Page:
Thursday, November 29, 2012

Simply to Supreme Pizzaiola.

Pizzaiola is a Neapolitan style of cooking cheaper cuts of meat in a sauce of tomatoes, olive oil and oregano; some versions include garlic, capers, peppers and basil. It is a way of making a hardy meal with what little you have to work with. So on to my story...

I had recently purchased 3 round steaks that were thinly cut to 1/4 inch thick; I'd had a recipe in mind for them, but then suddenly I was in the mood for pizzaiola.  I made it several times during my first marriage, but my ex-husband always hated it.  Funny thing about him was, his ancestry was Italian and he disliked Italian foods.  Should have known right then there was something not quite right about him, but he died four years after our divorce, so that's water under the bridge.  Anyway, back to the pizzaiola which I typically made with chuck steak which was cheaper, but also fattier in texture.  Here I was about to embark on a new adventure into pizzaiola making and I was going to make it a luxurious cruise.

Inside my freezer were one quart containers of both homemade pasta sauce and vegetarian pasta sauce. The homemade pasta sauce would work since it contained mostly tomatoes and Italian herbs; however I was looking to ump this dish up to the maximum. After deciding to choose the vegetarian pasta sauce, I then hit the vegetable bin: tomatoes, onions, green zucchini, mushrooms and green bell pepper. The colors would be amazing in the skillet, simmering in my rich sauce with slices of steak.

Now lets put this masterpiece together, shall we?

I served my pizzaiola with rigatoni; this tubular pasta with ridges caught onto and held the sauce so well.

So like I mentioned before, I used 2 1/2 lbs of thinly cut round steak which I cut into 9 separate pieces (they were large steaks). Whatever cut you use, the steak will be simmering and finishing off in your sauce.
You want to use a large, deep skillet for this dish; get it very hot and put a sear on your meat. Round steak is not very fatty, so I left in just long enough to get the sear, but not cook it completely. Fattier meats will take a bit longer and you want to discard the melted fat, or you'll end up with an oil slick on your sauce. Yuck!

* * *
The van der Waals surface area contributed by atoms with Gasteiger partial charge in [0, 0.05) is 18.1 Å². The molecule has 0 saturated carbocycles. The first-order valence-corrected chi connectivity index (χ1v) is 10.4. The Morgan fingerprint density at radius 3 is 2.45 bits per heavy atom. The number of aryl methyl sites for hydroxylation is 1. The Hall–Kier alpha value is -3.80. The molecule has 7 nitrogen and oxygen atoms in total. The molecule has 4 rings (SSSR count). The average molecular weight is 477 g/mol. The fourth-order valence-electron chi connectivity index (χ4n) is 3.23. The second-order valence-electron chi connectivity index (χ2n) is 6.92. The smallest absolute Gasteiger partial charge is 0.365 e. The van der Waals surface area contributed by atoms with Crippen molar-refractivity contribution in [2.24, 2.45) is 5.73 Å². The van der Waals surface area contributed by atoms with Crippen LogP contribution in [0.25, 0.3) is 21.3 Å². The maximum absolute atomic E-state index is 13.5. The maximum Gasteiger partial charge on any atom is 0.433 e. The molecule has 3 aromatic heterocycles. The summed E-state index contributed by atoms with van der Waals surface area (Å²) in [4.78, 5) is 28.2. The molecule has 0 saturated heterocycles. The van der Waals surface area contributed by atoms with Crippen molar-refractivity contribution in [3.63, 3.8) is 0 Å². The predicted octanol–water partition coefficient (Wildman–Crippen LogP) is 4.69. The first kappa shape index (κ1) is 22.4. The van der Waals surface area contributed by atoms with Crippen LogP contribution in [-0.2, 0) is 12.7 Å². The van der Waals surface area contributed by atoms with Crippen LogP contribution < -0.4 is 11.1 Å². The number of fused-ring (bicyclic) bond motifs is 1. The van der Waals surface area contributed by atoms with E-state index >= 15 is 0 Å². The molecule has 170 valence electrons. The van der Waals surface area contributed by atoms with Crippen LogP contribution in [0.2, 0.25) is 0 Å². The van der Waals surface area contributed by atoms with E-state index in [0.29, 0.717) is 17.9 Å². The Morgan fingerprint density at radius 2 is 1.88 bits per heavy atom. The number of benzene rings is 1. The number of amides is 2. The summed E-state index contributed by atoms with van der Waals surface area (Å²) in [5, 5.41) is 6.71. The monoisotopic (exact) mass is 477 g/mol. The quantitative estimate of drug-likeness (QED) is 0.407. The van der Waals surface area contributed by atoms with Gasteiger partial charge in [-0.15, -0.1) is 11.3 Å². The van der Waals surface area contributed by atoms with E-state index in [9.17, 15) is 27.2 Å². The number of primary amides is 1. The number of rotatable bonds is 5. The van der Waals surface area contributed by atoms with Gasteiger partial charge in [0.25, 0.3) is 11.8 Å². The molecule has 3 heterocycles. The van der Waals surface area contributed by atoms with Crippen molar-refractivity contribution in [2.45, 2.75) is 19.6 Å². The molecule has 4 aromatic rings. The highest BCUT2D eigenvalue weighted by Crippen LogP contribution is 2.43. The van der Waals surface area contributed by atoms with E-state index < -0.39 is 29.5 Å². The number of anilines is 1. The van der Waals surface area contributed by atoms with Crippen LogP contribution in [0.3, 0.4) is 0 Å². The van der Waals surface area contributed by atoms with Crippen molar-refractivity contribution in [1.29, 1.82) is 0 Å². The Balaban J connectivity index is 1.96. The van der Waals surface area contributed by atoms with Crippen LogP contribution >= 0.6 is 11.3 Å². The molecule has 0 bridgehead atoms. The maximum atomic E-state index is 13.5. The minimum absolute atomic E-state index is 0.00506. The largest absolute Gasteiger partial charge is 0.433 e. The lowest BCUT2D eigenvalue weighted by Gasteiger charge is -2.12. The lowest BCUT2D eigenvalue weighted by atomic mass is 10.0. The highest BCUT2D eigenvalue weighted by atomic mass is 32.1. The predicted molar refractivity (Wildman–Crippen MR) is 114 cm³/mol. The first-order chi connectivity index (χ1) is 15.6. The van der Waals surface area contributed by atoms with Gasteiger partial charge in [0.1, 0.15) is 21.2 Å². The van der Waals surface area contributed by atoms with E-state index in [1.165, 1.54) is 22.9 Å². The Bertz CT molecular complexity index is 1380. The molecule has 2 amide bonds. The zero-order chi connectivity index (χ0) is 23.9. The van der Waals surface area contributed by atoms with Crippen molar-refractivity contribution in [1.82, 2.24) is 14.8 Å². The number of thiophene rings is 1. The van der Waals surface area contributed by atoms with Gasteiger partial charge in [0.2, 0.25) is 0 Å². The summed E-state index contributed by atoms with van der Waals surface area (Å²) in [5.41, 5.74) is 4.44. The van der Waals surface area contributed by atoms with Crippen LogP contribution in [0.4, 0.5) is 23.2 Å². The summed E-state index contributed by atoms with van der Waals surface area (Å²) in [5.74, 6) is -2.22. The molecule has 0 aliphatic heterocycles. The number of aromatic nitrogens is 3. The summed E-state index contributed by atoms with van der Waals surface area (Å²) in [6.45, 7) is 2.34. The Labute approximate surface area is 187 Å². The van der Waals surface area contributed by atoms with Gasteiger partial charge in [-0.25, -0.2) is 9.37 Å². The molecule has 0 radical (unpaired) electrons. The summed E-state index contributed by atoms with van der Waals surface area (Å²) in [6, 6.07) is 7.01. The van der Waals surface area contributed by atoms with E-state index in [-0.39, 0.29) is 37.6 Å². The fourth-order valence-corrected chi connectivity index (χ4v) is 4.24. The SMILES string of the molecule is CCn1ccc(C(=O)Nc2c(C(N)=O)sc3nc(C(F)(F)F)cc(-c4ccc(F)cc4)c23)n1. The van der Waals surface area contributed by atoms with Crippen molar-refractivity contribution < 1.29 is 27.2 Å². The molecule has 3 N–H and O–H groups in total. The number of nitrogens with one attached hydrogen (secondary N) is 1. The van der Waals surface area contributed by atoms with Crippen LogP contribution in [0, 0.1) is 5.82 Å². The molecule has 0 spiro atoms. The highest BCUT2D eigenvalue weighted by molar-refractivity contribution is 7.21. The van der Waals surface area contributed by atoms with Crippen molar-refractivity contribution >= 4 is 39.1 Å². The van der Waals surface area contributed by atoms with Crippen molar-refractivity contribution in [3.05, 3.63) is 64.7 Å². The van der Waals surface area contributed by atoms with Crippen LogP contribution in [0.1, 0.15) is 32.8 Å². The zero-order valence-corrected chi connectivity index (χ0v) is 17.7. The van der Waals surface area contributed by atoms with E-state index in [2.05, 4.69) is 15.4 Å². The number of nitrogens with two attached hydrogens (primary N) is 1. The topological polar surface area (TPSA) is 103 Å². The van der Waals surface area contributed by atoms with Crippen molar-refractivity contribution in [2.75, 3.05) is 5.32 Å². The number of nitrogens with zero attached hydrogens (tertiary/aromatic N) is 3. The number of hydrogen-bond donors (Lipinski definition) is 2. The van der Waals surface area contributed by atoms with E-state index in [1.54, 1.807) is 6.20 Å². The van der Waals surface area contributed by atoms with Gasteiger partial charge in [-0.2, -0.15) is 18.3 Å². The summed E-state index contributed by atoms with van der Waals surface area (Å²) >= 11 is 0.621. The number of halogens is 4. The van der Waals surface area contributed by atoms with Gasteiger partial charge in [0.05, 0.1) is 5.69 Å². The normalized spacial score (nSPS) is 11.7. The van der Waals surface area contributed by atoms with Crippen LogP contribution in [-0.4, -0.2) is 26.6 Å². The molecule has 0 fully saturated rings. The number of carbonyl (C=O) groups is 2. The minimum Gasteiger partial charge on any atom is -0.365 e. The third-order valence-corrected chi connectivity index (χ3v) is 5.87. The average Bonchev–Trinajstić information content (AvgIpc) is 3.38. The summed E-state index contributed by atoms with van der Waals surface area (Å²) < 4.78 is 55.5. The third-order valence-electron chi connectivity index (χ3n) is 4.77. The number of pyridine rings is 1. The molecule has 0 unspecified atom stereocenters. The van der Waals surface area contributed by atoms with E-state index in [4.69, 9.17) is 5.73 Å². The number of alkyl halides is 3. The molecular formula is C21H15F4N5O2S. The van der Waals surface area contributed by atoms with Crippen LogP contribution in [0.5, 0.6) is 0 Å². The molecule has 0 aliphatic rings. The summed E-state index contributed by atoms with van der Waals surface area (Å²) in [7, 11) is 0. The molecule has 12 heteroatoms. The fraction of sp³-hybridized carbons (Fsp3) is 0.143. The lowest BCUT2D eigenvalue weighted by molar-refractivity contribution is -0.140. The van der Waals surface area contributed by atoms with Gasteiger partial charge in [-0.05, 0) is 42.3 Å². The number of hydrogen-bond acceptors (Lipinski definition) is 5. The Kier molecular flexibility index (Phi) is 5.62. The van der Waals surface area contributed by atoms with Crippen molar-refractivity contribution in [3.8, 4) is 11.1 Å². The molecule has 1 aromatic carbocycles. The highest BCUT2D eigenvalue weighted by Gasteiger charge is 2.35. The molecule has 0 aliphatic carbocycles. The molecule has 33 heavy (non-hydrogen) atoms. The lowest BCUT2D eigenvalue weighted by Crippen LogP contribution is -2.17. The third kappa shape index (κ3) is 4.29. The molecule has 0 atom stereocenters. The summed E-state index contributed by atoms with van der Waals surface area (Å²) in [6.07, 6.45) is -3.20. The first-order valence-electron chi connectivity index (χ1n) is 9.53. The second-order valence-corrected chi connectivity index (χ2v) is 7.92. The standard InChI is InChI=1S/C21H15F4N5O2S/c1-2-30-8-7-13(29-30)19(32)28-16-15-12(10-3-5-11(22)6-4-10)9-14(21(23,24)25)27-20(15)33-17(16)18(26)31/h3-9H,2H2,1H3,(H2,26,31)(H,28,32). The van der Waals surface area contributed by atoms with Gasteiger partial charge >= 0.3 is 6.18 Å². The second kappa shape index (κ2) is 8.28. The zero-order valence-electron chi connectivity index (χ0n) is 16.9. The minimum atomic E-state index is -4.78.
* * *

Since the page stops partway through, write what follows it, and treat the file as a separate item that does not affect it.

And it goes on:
Remove the steaks, give the skillet a wipe down with a paper towel; now spread 2 cups of sauce in the pan and lay the steaks on top of the sauce.
When I made this recipe before, I would just use sliced onions, but this time I was going for the whole color palette. Two tomatoes cut into wedges, 1/4 lb of sliced white mushrooms, two sliced zucchini, one julienned green bell pepper, one sliced large onion. There was no need for extra minced garlic or Italian herbs as it was already in my sauce. Yes, yes, all these vegetables were already in the vegetarian pasta sauce, but they had been cooked down and pureed. We were going for texture here.

Spread the vegetables over the steak.

Spread remaining sauce over all and work it between the vegetables with a spoon.   Remember, I used a one quart container of sauce.

Cover the skillet with a lid, set the heat on medium-low and let it cook for two hours. Occasionally stir the sauce throughout the vegetables and steak; if the sauce is bubbling hard and splattering, reduce the heat to low. Since it will be cooking for two hours, you don't have to rush to make your pasta, but have it ready once the pizzaiola is done. Use a slotted spoon to remove the steaks and as much of the veggies as you can to a serving platter. Take your cooked pasta and immerse it into the sauce remaining in the skillet and let it cook together for about five minutes. This will allow the pasta to pick up the flavors from the sauce.

I only got eight servings of steak as my current husband stole another piece of meat while I wasn't looking. I just love that man, and he so loves my cooking. Wish you could see the big grin on my face as I thought about that time and wrote about it for you.

Anyway, if you want to impress your family and/or guests, consider making this Italian dish. Enjoy!

Mary Cokenour